### All AP Calculus AB Resources

## Example Questions

### Example Question #75 : Techniques Of Antidifferentiation

Many integrals are unsolvable, the techniques you learn are for special cases of integrals, and are used in the scenarios where the integral is possible to do by hand.

Evaluate the integral by using integration by substitution.

**Possible Answers:**

**Correct answer:**

So, unlike with derivatives, there is no equivalent for the chain rule of the product rule for integrals. Anytime you see a function within a function (a compound function) and/or the product of more than one function inside an integral, you can't just take the integral. In this case, we are able to perform a substitution. So the goal with a substitution is to replace all of the x variables (including dx) with another variable (we use u, and du).

So we can set

which gives us

So this changes our integral to:

Which just turns out to:

the C is added because we have no bounds for the integral.

After replacing u for what is originally was, we end up with:

### Example Question #32 : Antiderivatives By Substitution Of Variables

Many integrals are unsolvable, the techniques you learn are for special cases of integrals, and are used in the scenarios where the integral is possible to do by hand.

Evaluate this integral using substitution.

**Possible Answers:**

**Correct answer:**

So, unlike with derivatives, there is no equivalent for the chain rule of the product rule for integrals. Anytime you see a function within a function (a compound function) and/or the product of more than one function inside an integral, you can't just take the integral. In this case, we are able to perform a substitution. So the goal with a substitution is to replace all of the x variables (including dx) with another variable (we use u, and du).

For this problem, we set

This gives us

So the thing to note with substitutions is that the that you choose has to have a derivative that is also in the integral. If the had not been in the integral, then this substitution would not work.

So making these substitutions gives:

solving this integral gives:

Substituting the u back into the equation gives us a final answer of:

### Example Question #31 : Antiderivatives By Substitution Of Variables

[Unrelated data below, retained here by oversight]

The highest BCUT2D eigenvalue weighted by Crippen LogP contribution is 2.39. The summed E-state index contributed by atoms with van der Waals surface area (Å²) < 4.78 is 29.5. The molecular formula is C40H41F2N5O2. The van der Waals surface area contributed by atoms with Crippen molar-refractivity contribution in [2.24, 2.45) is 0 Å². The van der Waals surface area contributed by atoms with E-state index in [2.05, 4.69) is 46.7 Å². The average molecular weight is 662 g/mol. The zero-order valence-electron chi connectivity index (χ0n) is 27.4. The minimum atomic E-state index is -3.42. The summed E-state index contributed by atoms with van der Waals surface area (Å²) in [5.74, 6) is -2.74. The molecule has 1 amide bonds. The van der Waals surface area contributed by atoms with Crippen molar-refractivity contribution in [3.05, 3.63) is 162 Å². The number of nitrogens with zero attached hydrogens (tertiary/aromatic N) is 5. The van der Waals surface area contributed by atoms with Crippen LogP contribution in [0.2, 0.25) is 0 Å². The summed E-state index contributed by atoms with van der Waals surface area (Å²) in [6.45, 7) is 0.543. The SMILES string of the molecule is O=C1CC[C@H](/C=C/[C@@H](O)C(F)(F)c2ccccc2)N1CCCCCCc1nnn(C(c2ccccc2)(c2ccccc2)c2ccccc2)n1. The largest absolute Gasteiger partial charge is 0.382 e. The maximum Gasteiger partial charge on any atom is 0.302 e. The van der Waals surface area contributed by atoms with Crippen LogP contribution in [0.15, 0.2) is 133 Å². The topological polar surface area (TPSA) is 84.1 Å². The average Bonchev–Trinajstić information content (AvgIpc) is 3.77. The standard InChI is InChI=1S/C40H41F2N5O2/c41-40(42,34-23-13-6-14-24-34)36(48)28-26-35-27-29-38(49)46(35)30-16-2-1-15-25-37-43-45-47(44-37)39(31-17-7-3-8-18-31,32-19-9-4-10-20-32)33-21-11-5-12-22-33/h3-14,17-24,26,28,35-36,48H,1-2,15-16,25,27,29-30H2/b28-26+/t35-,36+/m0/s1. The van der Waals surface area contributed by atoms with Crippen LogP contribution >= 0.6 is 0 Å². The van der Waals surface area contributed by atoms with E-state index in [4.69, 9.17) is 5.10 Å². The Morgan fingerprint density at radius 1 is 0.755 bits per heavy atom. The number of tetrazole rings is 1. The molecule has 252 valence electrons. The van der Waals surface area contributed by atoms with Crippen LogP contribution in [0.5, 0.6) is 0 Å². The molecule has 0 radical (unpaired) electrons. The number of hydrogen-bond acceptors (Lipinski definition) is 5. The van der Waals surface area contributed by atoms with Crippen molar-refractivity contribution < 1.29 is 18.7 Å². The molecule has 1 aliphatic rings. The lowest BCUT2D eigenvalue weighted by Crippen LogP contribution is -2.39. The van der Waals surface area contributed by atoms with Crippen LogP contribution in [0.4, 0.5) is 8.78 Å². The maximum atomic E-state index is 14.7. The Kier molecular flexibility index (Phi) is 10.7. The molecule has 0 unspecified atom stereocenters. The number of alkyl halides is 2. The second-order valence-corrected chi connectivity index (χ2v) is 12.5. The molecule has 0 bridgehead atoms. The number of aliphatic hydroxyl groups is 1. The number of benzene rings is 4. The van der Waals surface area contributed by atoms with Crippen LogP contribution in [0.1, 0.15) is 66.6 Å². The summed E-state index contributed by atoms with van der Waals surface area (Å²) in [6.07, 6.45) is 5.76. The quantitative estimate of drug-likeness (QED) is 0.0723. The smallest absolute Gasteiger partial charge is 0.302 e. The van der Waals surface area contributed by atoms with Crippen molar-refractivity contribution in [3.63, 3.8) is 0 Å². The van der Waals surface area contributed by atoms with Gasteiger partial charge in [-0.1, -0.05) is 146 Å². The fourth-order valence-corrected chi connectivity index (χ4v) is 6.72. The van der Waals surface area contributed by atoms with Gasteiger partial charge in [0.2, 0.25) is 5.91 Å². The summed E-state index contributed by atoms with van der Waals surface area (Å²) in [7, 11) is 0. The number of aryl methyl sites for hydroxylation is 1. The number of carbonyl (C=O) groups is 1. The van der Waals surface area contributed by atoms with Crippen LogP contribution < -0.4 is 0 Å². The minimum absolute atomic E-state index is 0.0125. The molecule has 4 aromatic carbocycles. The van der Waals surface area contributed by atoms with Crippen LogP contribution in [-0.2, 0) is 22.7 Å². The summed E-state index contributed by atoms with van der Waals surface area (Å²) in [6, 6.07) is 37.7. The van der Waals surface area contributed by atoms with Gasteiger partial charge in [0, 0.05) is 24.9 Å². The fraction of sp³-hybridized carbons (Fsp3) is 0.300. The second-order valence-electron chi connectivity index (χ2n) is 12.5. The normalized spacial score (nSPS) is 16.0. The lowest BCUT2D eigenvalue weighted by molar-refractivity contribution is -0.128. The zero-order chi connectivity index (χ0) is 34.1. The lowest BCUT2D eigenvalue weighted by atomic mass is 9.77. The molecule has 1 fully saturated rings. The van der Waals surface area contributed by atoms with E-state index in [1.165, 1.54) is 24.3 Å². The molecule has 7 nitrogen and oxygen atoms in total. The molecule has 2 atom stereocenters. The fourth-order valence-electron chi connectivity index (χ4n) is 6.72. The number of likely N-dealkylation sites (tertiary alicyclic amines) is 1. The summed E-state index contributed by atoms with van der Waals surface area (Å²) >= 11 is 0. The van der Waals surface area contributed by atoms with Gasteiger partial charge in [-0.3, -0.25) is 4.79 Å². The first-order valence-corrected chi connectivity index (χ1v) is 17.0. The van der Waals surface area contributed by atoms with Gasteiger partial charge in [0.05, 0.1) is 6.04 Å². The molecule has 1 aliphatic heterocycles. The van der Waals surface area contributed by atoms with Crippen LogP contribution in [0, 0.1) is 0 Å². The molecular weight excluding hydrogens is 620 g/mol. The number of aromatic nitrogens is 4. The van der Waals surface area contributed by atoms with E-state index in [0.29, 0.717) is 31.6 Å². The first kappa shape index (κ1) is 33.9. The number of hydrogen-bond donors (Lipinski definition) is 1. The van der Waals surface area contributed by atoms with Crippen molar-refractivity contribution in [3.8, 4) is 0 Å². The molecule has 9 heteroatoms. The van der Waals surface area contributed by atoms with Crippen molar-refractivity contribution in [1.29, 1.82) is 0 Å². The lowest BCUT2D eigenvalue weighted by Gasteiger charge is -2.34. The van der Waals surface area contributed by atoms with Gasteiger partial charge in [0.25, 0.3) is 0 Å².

**Possible Answers:**

**Correct answer:**

We are going to use U-substitution

Looking at the original

Let

Then

And now we can use our anti derivative rules (don't forget your constant!)

Finally, substitute back in for u

### Example Question #31 : Antiderivatives By Substitution Of Variables

Integrate:

**Possible Answers:**

**Correct answer:**

To evaluate the integral, we must make the following substitution:

Rewriting the integral in terms of u and solving, we get

The integral was found using the following rule:

To finish, rewrite the answer in terms of x:

### Example Question #81 : Techniques Of Antidifferentiation

Solve:

**Possible Answers:**

**Correct answer:**

To integrate, the following substitution is made:

Now, we rewrite the integral in terms of u and integrate:

The integral was performed using the following rule:

Finally, replace u with the original term (containing x):

### Example Question #82 : Techniques Of Antidifferentiation

Solve:

**Possible Answers:**

**Correct answer:**

To integrate, we must perform the following substitution:

Next, we rewrite the integral in terms of u and integrate:

The integral was performed using the identical rule (the constant in front doesn't change the integral).

Finally, rewrite the result in terms of x:

### Example Question #31 : Antiderivatives By Substitution Of Variables

Integrate:

**Possible Answers:**

**Correct answer:**

To integrate, we can split the integral into two integrals:

The first integral is equal to

and was found using the following rule:

The second integral can be made easier with the following substitution:

Now, we rewrite this integral in terms of u and integrate:

The integral was performed using the identical rule.

Next, we rewrite our answer in terms of x, and add it to the first integral's result, combining the two integration constants into a single one:

### Example Question #82 : Techniques Of Antidifferentiation

Integrate:

**Possible Answers:**

**Correct answer:**

To integrate, we can split the integral up (the property of linearity allows us to do this):

The first integral is equal to

and was found using the following rule:

The second integral can be solved after the following substitution is made:

Rewriting the integral in terms of u and integrating, we get

The integral was solved using the identical rule.

Next, rewrite the answer in terms of x:

Finally, add this to the first result to get our final answer:

Note that all of the integration constants were combined to make a single constant.

### Example Question #83 : Techniques Of Antidifferentiation

Integrate:

**Possible Answers:**

**Correct answer:**

To integrate, the following substitution must be made:

The following rule was used to find the derivative:

Next, rewrite the integral in terms of u and integrate:

The integral was performed using the identical rule.

Finally, rewrite the integral in terms of x by replacing u:

### Example Question #84 : Techniques Of Antidifferentiation

Integrate:

**Possible Answers:**

**Correct answer:**

To integrate, the following substitution must be made:

Now, we rewrite the integral in terms of u and integrate:

The following integration rule was used:

To finish, we replace u with our original x term:

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